Dear Microsoft: Why Your Customers Hate Windows 8

The computer industry gives short shrift to small business and home users. This has never been more clear to me than with the introduction of Windows 8, so I wrote this letter to Microsoft on behalf of the Nation of Windows Users.

Dear Microsoft,

We know you’re excited about Windows 8, and you want us to be excited too. And you can’t figure out why we’re all “meh” when you want us to be all “YEAH!”

The Look
We hate Windows 8. You’re forcing a new look on us, when it’s all we can do to keep up with our everyday tasks. Windows 8 may have all sorts of nifty improvements, but that’s no good if it takes us two hours just to figure out how we used to do something.

Don’t make fun of us if we aren’t computer-savvy. Not everybody is a tech guru. For some people, even moving an icon on the desktop is a major change. That’s not our fault. It’s YOUR fault if you don’t understand that some people want to concentrate on what they need to do, rather than trying to figure out how to go about getting it done on an unfamiliar system.

Don’t tell us we’ll learn to love it. We don’t have time. If we have to learn something new, we might as well go over to Apple and see what the fuss is about Macs.

No Start Menu
You spent the last 20 years teaching us the Start menu. Remember how angry we were when you yanked the old Office Toolbar and replaced it with the ugly Ribbon? You told us, “You’ll love it, it’s so much better.”

Well, we don’t, and it isn’t. Some people still haven’t gotten used to it, and haven’t upgraded as a result. You make it much harder for us to want to buy your stuff when you treat us like children who need to have decisions made for us.

Usability Over Security
And when you make us hang onto our old stuff because the new stuff takes too much time and effort to learn, you make it nearly impossible to secure our systems. We’re more concerned about usability than whether or not we’re running vulnerable software. That’s part of the reason there’s such a virus problem on Windows (that, and your sieve-like code).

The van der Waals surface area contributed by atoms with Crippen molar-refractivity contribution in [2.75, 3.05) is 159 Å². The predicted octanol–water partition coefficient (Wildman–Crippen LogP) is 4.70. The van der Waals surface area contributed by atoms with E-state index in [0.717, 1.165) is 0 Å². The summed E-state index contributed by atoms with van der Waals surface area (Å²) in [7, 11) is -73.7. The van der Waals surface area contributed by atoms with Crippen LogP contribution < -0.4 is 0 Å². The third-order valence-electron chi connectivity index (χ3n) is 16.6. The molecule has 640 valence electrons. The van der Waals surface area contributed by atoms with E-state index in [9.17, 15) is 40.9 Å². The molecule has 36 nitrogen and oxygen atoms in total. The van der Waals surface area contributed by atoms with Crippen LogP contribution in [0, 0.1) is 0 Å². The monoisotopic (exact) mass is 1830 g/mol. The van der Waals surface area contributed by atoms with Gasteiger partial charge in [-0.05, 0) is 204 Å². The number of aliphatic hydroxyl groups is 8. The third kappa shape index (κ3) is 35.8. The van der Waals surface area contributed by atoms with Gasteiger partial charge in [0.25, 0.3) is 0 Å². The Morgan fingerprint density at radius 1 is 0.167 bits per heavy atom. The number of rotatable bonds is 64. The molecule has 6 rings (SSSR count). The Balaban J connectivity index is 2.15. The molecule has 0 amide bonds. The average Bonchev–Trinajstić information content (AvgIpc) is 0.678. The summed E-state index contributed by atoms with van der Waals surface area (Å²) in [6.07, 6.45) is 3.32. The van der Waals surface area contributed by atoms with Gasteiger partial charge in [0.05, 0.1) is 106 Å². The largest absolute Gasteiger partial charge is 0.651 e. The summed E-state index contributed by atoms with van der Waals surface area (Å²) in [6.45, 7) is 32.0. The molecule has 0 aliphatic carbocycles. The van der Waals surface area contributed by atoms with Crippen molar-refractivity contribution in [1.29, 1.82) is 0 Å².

The Hype
You keep telling us every version of Windows is the best yet. You said Vista was awesome and then you backpedaled because it sucked. Same for Windows ME. You used to tell us the Windows Vista & 7 interface was da bomb but now it’s “dated and cheesy”. Why should we believe you about Windows 8? We know today’s new program will be tomorrow’s garbage. Stop pretending otherwise.

The Tablet Craze
So you’re introducing the Surface tablet. Whoopee. We’ve already got iPads and Androids and other mobile devices. Your Windows Phone may be a technological marvel but it’s got minimal market share.

We know Windows 8 is more about you trying to break into the tablet market to compete with Google and Apple, and less about the people who rely on Windows *gasp* to get actual work done.

In short, we don’t care how fancy your new tablet is, nor how well Windows 8 works on it, if Windows 8 isn’t going to offer us benefits on the PCs we already own.

The Touchy-Swipey Thing
So Windows 8 is all touchy-swipey. No one, least of all you, has any idea how touchy-swipey is going to work with PCs that have keyboards and mice. It may be the wave of the future, but it doesn’t help us get work done. It’s just another annoying change on top of a lot of other annoying changes. Why do we want anything to do with Windows 8 if it’s going to be this much trouble?

No SP2 for Windows 7
And now you’re telling us that you’re not introducing another Service Pack for Windows 7. We’ve been around the block with you a few times and we know this is the death knell for a system you’re trying to obsolete in favor of new products and profits.

Maybe you’re right, Microsoft. Maybe Windows 8 really is the greatest thing in the history of creation… and maybe it’s not. We really want to like you, but we’re jaded after all the promises you’ve broken. You’re going to have to try harder than Windows 8 if you want to win us back.

Sincerely, Your (Former?) Customers

Other Tech Tips articles on Windows 8 you may enjoy:

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Comments

  1. Good call, Triona!

    Thanks for taking the time to spell my thoughts out pretty much exactly. Very soon, Microsoft will have not just one, but two smoking, painful feet to deal with.

  2. You go girl, my sentiments exactly. Plus, hey, your writing style is always a refreshing read.

    Doug

  3. Thanks, Don and Doug – I am shocked at how blatantly Microsoft is ignoring public opinion on this one. They must have stocked their focus groups with yes-men because everyone in the real world thinks they’re nuts for alienating their customer base. Time will tell!

  4. Albatross says:

    P.S. When I can just hit the Desktop button and find myself looking at what is essentially Windows XP, I have to ask myself what exactly you’ve been doing with your billions of dollars over the past ten years. Apple introduced the iPad and the iPhone. Linux introduced Ubuntu. Google introduced Android. All of these were in one way or another innovative.

    But it appears to me that the new touchy-swipey interface is just another poorly-thought-out application from a company that apparently made a deal with the Devil for its success by sacrificing forever the ability to design a user interface. And this touchy-swipey interface is simply layered atop the old XP operating system that you’ve been recycling since you stole the whole desktop-and-icon from Apple or Xerox or Amiga, I kind of lose track after all these decades.